These are the key economic assumptions underpinning the UK budget:
There are some extraordinary comments in here. First, there's no obvious reason why growth picks up in two years: it is just assumed that after two years the UK growth rate returns to the long term trend rate. That's why growth is always two years away in Osborne's world, and always will be.
Second, that is despite a cut in government spending, and right now that simply won't happen: only government spending can get us out of recession and it is being cut.
Third, business investment is going to more than double over five years, but it does not precede growth, it follows it: indeed it falls in 2013. The relationship does not work as these assumptions suggest. The lead times are just not long enough.
Fourth, housing is going ballistic even though there's no sign of it yet. I can't see the budget having that big an impact.
But perhaps employment is the most strange. Total employment rises by 1.3 million, part of which is, by the way, population growth. But then let's look at PAYE paid, from a table I first produced earlier today:
I have now done a few calculations using the employment data and the PAYE data to see the amount of PAYE to be paid per peson per head per year. Please note the calculation is not unfair: the number of employees is remarkably similar to the number of people submitting tax returns in the UK.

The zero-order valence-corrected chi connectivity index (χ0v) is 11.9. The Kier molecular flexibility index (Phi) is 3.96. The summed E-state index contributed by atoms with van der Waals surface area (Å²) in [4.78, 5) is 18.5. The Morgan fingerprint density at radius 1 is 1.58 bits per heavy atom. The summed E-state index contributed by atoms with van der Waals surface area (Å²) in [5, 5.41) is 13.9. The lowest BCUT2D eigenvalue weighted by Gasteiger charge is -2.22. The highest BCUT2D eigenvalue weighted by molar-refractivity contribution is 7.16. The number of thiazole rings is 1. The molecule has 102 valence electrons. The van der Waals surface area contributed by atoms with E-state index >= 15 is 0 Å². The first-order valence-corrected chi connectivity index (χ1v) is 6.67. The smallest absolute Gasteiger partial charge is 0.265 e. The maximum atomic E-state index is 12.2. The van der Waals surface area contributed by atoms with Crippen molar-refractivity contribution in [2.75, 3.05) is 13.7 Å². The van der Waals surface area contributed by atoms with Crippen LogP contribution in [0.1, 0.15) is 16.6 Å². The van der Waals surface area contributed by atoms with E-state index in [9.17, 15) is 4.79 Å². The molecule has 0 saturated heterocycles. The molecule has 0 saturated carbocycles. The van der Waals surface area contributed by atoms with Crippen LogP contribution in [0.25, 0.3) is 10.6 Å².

Now of course some of that growth could be self employed profits growth (which makes the decline in UK corporation tax paid noted earlier today even more stark) but it's clear a lot is also PAYE. And there is no way on earth that pay, or any other incomes, are going to grow at the rates shown in this summary, especially when millions of workers in the public sector are on a 1% pay freeze.
My candid opinion then is that the assumptions underpinning the budget are simply absurd: there is no way this growth in incomes is gong to happen whatever changes are being made to the income tax system.
I don't think Labour need worry that the good times will be back before the next election: the real problem is there is no way that a recovery of anything like the scale forecast will happen.
And that may be just as problematic.